Jay Gatsby started out poor and a self-made man guided by only hope. He believed money could achieve everything, specifically love and happiness. Fitzgerald interpreted how dreams can corrupt and poison the mind, blinding oneself as they became garnished in wealth. As Gatsby continued to rise in fame and power and amassed a mansion that glowed like “the World’s Fair,” he began to meet snobbish, condescending-like people. Gatsby, being raised differently, tried to associate himself like these people.
This quote expresses how he dreams up a new world to escape the blandness of his own existence. But his imagination and turmoil pays off because he ends up making his dreams reality. He personifies a man who goes from “rags to riches” because he strives to better himself as opposed t... ... middle of paper ... ...n the end Gatsby depicts all of these traits which are the reason why he faces such a tragic end. In the eyes of the narrator, Nick states, “Gatsby turned out all right at the end; it is what preyed on Gatsby, what foul dust floated in the wake of his dreams that temporarily closed out my interest in the abortive sorrows and short-winded elations of men,” (2), which expresses what his perspective of Gatsby was. It is never suspected that one must face death so abruptly but everything happens for a reason.
Willy believed good looks, material goods, and likeability would guarantee his sons this dream. Willy's perspective will eventually lead to his fall as the protagonist of the story. Willy also lies about many things throughout the story to make his image look better than he really is, "Linda asks how much Willy has sold and although he initially lies about the amount, Linda patiently waits for the truth, which is that he has barely made enough to pay the bills." (Arthur Miller) Willy's American dream is to be known to everyone and financially successful. Willy doesn't believe in hard work and honesty to achieve the highest respect but instead focuses on personal appearance and social judgement.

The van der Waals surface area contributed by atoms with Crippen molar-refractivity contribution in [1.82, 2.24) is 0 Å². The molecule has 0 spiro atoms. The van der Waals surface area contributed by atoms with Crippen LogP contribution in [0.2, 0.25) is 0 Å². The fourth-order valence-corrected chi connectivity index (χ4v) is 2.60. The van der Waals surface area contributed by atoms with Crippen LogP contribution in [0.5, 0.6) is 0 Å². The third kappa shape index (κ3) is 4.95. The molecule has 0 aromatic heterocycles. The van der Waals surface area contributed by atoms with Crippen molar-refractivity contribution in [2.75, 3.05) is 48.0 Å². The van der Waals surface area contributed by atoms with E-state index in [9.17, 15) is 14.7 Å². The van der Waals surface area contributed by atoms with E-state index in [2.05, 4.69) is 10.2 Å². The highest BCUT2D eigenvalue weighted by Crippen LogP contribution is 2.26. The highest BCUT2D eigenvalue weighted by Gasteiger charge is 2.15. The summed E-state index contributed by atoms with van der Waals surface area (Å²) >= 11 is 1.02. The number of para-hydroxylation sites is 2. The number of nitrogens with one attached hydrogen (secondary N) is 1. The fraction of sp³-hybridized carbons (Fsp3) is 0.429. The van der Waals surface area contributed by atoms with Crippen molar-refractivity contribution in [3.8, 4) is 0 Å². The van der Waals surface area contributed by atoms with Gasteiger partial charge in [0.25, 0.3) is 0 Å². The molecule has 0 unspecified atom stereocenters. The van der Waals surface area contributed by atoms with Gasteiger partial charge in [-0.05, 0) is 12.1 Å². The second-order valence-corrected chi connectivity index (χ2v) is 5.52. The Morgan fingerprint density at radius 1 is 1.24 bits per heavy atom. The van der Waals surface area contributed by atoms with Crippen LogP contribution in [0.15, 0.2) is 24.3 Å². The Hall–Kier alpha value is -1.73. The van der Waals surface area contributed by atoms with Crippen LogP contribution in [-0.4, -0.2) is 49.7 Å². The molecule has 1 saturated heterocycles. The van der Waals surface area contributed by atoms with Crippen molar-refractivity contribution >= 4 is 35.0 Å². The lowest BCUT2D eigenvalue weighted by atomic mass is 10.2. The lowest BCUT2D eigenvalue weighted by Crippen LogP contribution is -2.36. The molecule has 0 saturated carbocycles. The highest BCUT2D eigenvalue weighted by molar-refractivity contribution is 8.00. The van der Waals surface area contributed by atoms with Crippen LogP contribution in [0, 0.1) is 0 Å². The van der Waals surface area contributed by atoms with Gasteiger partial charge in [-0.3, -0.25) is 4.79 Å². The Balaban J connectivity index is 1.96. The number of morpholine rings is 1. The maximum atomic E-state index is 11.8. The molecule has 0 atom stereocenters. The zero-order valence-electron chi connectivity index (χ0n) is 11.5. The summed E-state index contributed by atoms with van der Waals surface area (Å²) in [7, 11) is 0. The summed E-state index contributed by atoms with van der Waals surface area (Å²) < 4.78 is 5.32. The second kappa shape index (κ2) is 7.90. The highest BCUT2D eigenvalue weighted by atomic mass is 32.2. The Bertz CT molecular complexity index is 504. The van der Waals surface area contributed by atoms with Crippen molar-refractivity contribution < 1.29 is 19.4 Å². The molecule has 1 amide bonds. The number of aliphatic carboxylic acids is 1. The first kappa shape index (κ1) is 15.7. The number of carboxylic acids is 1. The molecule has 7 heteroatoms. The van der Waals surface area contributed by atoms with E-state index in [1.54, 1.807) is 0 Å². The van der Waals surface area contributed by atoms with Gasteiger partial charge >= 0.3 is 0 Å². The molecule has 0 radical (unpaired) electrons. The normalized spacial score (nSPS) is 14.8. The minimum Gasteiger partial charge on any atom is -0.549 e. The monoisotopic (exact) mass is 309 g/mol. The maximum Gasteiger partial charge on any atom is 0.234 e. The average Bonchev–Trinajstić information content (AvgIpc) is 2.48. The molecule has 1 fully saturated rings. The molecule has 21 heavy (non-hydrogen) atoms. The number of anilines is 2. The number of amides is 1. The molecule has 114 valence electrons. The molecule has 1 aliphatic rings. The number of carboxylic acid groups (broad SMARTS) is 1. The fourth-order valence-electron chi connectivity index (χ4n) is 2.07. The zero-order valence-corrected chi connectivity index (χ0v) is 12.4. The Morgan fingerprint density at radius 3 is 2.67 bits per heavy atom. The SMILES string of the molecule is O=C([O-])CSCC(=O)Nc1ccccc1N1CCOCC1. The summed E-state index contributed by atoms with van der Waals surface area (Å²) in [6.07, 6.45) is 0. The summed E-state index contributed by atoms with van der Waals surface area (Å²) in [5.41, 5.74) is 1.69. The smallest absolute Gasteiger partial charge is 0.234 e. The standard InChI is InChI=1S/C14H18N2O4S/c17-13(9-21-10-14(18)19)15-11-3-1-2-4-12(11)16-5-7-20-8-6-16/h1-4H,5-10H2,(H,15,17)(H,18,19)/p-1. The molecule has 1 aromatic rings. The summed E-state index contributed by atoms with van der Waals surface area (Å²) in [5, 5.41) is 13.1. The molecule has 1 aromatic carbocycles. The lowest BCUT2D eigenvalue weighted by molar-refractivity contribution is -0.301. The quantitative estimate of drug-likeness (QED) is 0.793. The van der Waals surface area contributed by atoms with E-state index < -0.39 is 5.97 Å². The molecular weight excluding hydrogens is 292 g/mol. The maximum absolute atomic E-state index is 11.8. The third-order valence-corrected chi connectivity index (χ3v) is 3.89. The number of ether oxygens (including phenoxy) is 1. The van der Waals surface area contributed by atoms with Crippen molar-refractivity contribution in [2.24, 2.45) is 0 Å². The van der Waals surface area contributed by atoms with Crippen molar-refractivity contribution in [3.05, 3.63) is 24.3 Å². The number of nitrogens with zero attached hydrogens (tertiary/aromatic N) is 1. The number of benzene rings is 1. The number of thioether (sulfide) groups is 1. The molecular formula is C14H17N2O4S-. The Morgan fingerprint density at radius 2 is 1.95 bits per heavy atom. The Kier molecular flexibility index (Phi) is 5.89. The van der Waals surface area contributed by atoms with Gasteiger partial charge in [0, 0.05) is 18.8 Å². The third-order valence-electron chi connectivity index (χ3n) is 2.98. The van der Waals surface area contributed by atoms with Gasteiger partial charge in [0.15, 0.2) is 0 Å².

Biff and Happy share their father's tendency to concoct grand schemes for themselves and think of themselves as superior to others without any real evidence that the schemes will work or that they are, indeed superior. Happy, who has previously appeared of being more well-grounded in reality but still hoping for something better. Happy pledges to achieve the dream his father has failed to do so. In fact, Happy falls into his fathers thought pattern (Spampinato 68). "Including marti... ... middle of paper ... ...critique of American capitalist society or at least it’s moral and social standards” (Walsh).
In willy's race to gain a rightful position in society, he displays the tragic flaw of pride. Throughout the novel, Willy is seen struggling to maintain his dignity , especially when he refuses the job offered to him by Charley. Even though, he really needs the job, he says "I can't work for you". Charley responds by saying" You been jealous of me all your life"(76).It is obvious that charley realizes willy's excessive pride in not wanting to work for him. Willy's lifelong dream has always been to live the life of a successful salesman .In willy's perception of reality he feels that he is of a higher social standing that what he really is.